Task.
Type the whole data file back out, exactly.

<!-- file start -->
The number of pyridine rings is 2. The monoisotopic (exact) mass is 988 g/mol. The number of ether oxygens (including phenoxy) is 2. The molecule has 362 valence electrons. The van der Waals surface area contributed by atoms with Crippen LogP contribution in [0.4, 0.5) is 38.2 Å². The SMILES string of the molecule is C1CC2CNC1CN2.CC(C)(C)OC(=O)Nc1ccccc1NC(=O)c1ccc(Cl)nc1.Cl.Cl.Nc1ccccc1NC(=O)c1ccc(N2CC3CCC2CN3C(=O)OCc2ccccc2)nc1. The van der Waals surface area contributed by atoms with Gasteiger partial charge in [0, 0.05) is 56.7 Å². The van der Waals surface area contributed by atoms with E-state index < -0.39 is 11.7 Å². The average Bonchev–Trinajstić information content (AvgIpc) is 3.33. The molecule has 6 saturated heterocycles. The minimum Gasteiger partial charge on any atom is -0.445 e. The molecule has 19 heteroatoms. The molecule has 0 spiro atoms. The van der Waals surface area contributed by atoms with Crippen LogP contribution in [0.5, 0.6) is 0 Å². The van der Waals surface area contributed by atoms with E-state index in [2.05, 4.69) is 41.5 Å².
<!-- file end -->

The number of pyridine rings is 2. The monoisotopic (exact) mass is 988 g/mol. The number of ether oxygens (including phenoxy) is 2. The molecule has 362 valence electrons. The van der Waals surface area contributed by atoms with Crippen LogP contribution in [0.4, 0.5) is 38.2 Å². The SMILES string of the molecule is C1CC2CNC1CN2.CC(C)(C)OC(=O)Nc1ccccc1NC(=O)c1ccc(Cl)nc1.Cl.Cl.Nc1ccccc1NC(=O)c1ccc(N2CC3CCC2CN3C(=O)OCc2ccccc2)nc1. The van der Waals surface area contributed by atoms with Gasteiger partial charge in [0, 0.05) is 56.7 Å². The van der Waals surface area contributed by atoms with E-state index < -0.39 is 11.7 Å². The average Bonchev–Trinajstić information content (AvgIpc) is 3.33. The molecule has 6 saturated heterocycles. The minimum Gasteiger partial charge on any atom is -0.445 e. The molecule has 19 heteroatoms. The molecule has 0 spiro atoms. The van der Waals surface area contributed by atoms with Crippen LogP contribution in [0.5, 0.6) is 0 Å². The van der Waals surface area contributed by atoms with E-state index in [2.05, 4.69) is 41.5 Å².